The dinner list, - A Novel, Rebecca Serle, author and narrator
When Sabrina was still a university student at USC, by chance, at a photographic exhibit, she meets a young man from UCLA who is studying photography. For her, it was kismet, but they made no plans to meet again, and he soon disappeared from her life. When, four years later, not in California, but in New York City, she spies him again, their friendship begins in earnest. She is sure it was written into her destiny as their relationship develops and grows stronger. He is working as a photographer, and she works in publishing. Her career is more suited to New York, but California would be better for his future. It is a dilemma. How would it be resolved?
Sabrina had a best friend, Jessica, who was close to her and her mother and was almost like family. They had a birthday ritual. Every year, the girls took each other out to celebrate. The birthday girl chose the restaurant. One time, the two discussed which five people they would invite to their birthday dinner, if they could have anyone. Sabrina’s list was Audrey Hepburn, her father’s favorite movie star, Tobias, the love of her life, Jessica, her friend forever, Robert, her father who had abandoned her and her mother, and Conrad, a former professor who always left her with something to think about.
When Sabrina arrived to meet Jessica for her birthday celebration, there were more seats than she expected at her table. Her five people were actually attending her dinner. She stopped thinking about how and why the guests were there and allowed herself to experience an evening that shouldn’t have been possible.
As the dinner progresses, Conrad is the one who encourages the conversation and Audrey facilitates it. Jessica keeps interjecting with her own opinions which are sometimes contrary to Sabrina’s, and Tobias seems to want to reassert their relationship. Robert reveals the details of his life. The reader discovers that not all of the guests are alive! The dinner conversation delves into their lives and examines their relationships. Love, loss, friendship, grief, disappointment, and need are just some of the emotions that are explored. The conversation allows each guest to relieve their minds of certain burdens.
The story takes on a bittersweet reunion atmosphere. Poor choices are revealed and some of the guests are able to explain the circumstances that changed and influenced her life and theirs, although Sabrina had not known about a lot of the facts that they are exposing. It enlightened her and enriched her life in such a way that she was now able to move forward, where before she had been stuck grieving over past mistakes, losses and things beyond her control.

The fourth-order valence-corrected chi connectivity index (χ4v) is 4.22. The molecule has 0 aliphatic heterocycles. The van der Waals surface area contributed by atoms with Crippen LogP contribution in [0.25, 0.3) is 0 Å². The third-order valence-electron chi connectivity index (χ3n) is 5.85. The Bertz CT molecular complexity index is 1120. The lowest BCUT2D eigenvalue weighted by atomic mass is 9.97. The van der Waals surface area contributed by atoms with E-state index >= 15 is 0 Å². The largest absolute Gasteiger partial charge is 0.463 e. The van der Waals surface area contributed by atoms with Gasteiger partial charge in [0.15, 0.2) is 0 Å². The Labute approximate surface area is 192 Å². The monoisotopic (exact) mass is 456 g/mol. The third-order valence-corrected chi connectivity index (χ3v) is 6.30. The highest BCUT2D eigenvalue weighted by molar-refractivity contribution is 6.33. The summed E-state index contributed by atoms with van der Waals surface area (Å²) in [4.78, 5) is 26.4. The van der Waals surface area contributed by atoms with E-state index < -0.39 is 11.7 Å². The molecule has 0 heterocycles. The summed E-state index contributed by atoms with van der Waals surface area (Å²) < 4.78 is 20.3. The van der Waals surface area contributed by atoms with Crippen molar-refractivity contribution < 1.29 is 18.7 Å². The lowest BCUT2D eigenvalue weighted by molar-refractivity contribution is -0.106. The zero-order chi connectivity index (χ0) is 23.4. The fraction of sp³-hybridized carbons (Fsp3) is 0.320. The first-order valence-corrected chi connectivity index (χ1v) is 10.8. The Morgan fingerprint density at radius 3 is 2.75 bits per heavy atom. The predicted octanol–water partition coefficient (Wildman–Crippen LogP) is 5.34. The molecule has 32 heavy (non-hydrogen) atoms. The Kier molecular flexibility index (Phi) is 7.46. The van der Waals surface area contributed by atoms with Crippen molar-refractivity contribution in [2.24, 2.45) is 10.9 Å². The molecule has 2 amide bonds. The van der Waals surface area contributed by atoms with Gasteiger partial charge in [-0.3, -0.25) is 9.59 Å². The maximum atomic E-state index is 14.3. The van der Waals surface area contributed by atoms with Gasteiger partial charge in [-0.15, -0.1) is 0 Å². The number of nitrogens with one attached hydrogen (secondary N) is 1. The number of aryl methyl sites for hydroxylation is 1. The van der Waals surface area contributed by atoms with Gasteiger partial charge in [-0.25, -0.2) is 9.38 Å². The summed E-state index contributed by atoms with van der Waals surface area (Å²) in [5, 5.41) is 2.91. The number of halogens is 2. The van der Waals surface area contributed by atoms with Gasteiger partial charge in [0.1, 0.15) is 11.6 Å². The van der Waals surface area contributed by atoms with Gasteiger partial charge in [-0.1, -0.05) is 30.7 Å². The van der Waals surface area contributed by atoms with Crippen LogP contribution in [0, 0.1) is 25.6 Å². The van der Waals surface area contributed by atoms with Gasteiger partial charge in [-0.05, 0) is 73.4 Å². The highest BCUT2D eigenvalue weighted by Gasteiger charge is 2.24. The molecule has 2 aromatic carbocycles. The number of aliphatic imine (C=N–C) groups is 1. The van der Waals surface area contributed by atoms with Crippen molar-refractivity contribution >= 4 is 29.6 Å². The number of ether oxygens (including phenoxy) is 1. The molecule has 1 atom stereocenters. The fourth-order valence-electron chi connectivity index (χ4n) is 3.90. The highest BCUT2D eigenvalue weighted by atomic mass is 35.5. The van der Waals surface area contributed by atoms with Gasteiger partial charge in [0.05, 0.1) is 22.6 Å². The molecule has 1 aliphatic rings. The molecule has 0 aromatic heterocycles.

At times, she had been selfish and at times she had deliberately overlooked things that she should have dealt with that could have solved a problem, Instead, she took the less stressful, easy way out. At times, she was immature and wouldn’t deal with reality because it was painful. As each of the guests faced and revealed their lives by looking back, through memories, at their pain and sorrow, Sabrina realized that she was not alone in her feelings of sadness and pain, there were others who also suffered losses and grief, and dilemmas that were difficult to solve. Although there would only be this one brief dinner to work through all of her questions and doubts about her life and to ponder about any changes she would have or could have made, the conversation was able to enrich her and enable her to move forward.
There was a bit of magical realism in the story, but it was more dreamlike than make-believe. It was simple and easy to read. The characters revealed themselves well as they explained behavior and character traits she had never understood or accepted. The experience allowed Sabrina to say good bye to her past instead of remaining stuck in some part of it. It also allowed the rest of the characters to move on to occupy a space in her life that was more acceptable to both Sabrina and them.
In general, I don’t think authors should read their own books on audios and this one reinforced my belief. The author’s voice lacked the resonance and maturity of a professional and, at times, it was irritating to me because it was almost too matter of fact in its portrayal of the narrative. Still, it was an interesting story with an imaginative plot. It made me wonder, at my stage of life, if there would be five people I would like to revisit with in order to explore our relationship, and it made me wonder if there was anything in my life that I would go back to and change if I could.
What would you do if you could pick five people to have dinner with, living or dead? Who would you pick? If the opportunity really arose, how would you handle yourself? Would you be happy to be with the people or would you unload all your hidden anger and resentment? Would problems get resolved? Would they grow worse? Could you be mature enough to deal with the issues that are suddenly revealed to you that you never knew about, unknown families, resentments, needs? It is an interesting question to ponder. It makes one realize the importance of the choices we make because we carry them with us down the road of life.